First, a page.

• the silo in the case of Schofield [1975] STC 353 was used to store grain, but had the purpose of discharging the grain at speed, for the business was one of distribution not storage.


In Cheshire Cavity Storage 1 Ltd and EDF Energy the purpose of the cavities was to store gas, so as to profit from price fluctuations.


The tribunal examined the legislation to see if any of any of the exemptions would apply, but found that they did not. Let’s take a closer look at why.


Primary function: storage, rather than extraction

Undertakings for extraction, production, processing or distribution of gas do qualify for capital allowances – this is one of the exemptions from the normal restrictions of capital allowances which s 22 imposes on structures (list B, item 7(b) at s 22). However, here, the ‘significant and predominant’ function of the cavities was the premises-like function of shelter and containment, rather than ‘extraction, production, processing or distribution of gas’.


Alteration of land for the purposes of installing plant or machinery

‘Alteration of land for the purposes of installing plant or machinery’ does qualify for capital allowances. However, here, whilst the land was being altered, this was to create a gas storage, rather than install it (to install something it has to already exist).  Again, this exemption did not apply.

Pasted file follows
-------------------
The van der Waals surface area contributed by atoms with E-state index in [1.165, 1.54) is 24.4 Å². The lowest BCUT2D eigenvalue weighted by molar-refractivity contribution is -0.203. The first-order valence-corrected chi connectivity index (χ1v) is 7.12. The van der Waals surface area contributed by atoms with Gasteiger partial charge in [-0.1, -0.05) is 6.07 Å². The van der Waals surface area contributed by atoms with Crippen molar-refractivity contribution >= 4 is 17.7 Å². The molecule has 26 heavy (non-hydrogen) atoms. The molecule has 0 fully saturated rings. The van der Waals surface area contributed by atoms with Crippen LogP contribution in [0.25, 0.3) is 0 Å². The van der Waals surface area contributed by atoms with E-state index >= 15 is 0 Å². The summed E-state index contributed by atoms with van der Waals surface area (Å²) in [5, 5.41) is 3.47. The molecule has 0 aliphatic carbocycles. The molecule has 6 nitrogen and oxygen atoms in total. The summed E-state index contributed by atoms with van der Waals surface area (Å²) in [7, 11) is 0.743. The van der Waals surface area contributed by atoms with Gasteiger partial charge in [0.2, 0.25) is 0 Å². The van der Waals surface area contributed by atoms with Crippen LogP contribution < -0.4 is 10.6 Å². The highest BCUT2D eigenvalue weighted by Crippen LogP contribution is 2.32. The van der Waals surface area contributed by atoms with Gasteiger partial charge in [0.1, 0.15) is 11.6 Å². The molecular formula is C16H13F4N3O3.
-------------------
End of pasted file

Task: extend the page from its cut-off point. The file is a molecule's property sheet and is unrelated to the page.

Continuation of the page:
S23, List C, only applies to specific assets listed there

The tribunal agreed with HMRC that list C which provides a complete list of assets, and should not be applied to other assets by functional analogy. It confirmed that it is not possible to argue that another asset is included in list C (and therefore capital allowances apply to it) because it has the same function as one that is specifically included in list C.


Here, the tribunal determined that the cavities were not tanks (which are included at item 28 of list C), therefore, it was not possible to argue that the cavities were exempted from statutory restriction by analogy to such tanks.


Final points

The case was borderline between qualifying or not for capital allowances. It will be interesting to see if the companies appeal and whether further light will be shed on this notoriously grey area.


Further guidance

  • s 22 CAA 2001 (List B) – structures and buildings not qualifying for capital allowances
  • s 23 CAA 2001 (List C) – plant qualifying for capital allowances, subject to restrictions